How We Become Ourselves: Exploring Human Development in Psychology

Why are we the way we are? It’s one of the oldest questions in human existence. After all, human beings are nothing more than 46 chromosomes, their genetic instructions duplicated across trillions of cells. Despite the fact that 99.9% of our DNA is identical, all 7.5 billion people on Earth are unique. We have different personalities, wants, needs, and likes. How is that possible?

Developmental psychology is the study of how and why individuals turn out the way they do. This discipline examines growth and change throughout the human lifespan, studying factors that influence habits, personality, preferences, and health. Dedicated professionals devote their careers to furthering our understanding of the way we develop as individuals. Some of their theories have even led to debates that extend well beyond the field. Keep reading to learn more about human development in psychology, several of the major debates, and how to get involved in this field.

Female development psychologist with a  patient.

The History of Developmental Psychology

Although scholars have contemplated the nature of human existence for thousands of years, the field of developmental psychology was formalized in the past 150 years. Scientists in the late 19th and early 20th centuries, including biologist Charles Darwin, primarily focused their studies on childhood development. An important early text was German physiologist Wilhelm Preyer’s 1882 The Mind of the Child, in which he described the development of his own daughter from birth through childhood.

It wasn’t until the mid-20th century that the focus of developmental psychology moved beyond just children and adolescents. Researchers realized development continues throughout life and started studying adults and the elderly. During this period, many of developmental psychology’s most influential scientists published their theories, including Jean Piaget (1896-1980), Erik Erikson (1902-1994), and John Bowlby (1907-1990). Their research and ideas continue to influence modern professionals in the field and their views of human development in psychology.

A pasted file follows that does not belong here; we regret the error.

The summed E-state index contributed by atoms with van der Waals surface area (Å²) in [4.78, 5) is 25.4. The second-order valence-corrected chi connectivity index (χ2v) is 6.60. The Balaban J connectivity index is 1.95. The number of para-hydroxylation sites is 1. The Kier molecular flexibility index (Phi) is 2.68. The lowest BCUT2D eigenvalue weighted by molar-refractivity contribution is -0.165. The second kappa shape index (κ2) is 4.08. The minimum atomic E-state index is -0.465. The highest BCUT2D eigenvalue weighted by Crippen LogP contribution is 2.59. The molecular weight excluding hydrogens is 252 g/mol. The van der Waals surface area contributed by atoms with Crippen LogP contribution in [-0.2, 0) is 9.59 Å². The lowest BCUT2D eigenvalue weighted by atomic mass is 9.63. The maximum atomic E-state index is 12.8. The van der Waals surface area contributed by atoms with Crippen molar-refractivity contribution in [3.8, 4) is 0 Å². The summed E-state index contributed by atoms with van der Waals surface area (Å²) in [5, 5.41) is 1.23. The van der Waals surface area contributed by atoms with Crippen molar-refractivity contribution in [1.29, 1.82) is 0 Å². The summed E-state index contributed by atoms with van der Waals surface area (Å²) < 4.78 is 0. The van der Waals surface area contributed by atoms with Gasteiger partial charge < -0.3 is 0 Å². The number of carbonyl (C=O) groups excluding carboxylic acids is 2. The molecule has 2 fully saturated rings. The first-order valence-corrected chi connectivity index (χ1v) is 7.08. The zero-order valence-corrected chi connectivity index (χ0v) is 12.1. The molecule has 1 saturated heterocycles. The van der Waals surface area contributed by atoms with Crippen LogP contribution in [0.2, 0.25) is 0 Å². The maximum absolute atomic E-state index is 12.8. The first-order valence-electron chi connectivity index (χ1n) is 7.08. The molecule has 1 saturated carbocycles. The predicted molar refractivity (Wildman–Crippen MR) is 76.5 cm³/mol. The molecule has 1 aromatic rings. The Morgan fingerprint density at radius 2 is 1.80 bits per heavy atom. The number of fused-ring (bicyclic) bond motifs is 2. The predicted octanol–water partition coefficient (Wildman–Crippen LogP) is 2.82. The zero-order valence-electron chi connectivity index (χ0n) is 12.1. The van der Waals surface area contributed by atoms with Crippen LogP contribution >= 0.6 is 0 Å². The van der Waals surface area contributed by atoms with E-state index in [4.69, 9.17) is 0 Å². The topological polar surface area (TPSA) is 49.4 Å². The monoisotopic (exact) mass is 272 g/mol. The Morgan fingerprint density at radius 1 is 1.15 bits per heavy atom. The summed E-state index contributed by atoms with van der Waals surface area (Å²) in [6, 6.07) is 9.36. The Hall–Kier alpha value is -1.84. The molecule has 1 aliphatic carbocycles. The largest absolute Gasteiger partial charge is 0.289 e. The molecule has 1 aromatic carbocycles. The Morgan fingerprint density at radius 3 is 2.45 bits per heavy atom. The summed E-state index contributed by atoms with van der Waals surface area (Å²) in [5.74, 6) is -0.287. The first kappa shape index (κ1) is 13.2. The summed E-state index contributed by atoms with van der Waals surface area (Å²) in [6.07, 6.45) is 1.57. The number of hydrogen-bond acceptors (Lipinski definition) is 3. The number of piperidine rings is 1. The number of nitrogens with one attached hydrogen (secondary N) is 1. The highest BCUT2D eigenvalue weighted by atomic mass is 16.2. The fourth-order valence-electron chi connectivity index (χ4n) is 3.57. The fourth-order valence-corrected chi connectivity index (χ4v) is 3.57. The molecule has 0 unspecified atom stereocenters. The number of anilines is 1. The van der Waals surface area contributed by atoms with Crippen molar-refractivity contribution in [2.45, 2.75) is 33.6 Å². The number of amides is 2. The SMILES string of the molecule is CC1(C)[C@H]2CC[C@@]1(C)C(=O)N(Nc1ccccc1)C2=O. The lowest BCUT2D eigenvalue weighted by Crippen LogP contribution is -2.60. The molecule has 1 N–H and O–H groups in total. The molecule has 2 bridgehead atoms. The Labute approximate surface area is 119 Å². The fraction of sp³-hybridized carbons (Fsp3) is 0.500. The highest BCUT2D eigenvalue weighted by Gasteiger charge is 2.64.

Nature vs. Nurture

One of the major debates and topics of research in developmental psychology is nature versus nurture. Scientists who study developmental psychology often address the question of what causes behaviors. Is it genetics, our environment, or a combination of the two? Scientists who believe nature is responsible for who we become are known as “nativists.” The opposing point of view is that our environment is responsible for our development; its supporters are known as “empiricists.”

While “nature versus nurture” has become a common phrase, few modern scholars follow that line of thinking. Modern developmental psychologists instead try to figure out the extent to which these elements impact who we are, understanding that each plays a significant role.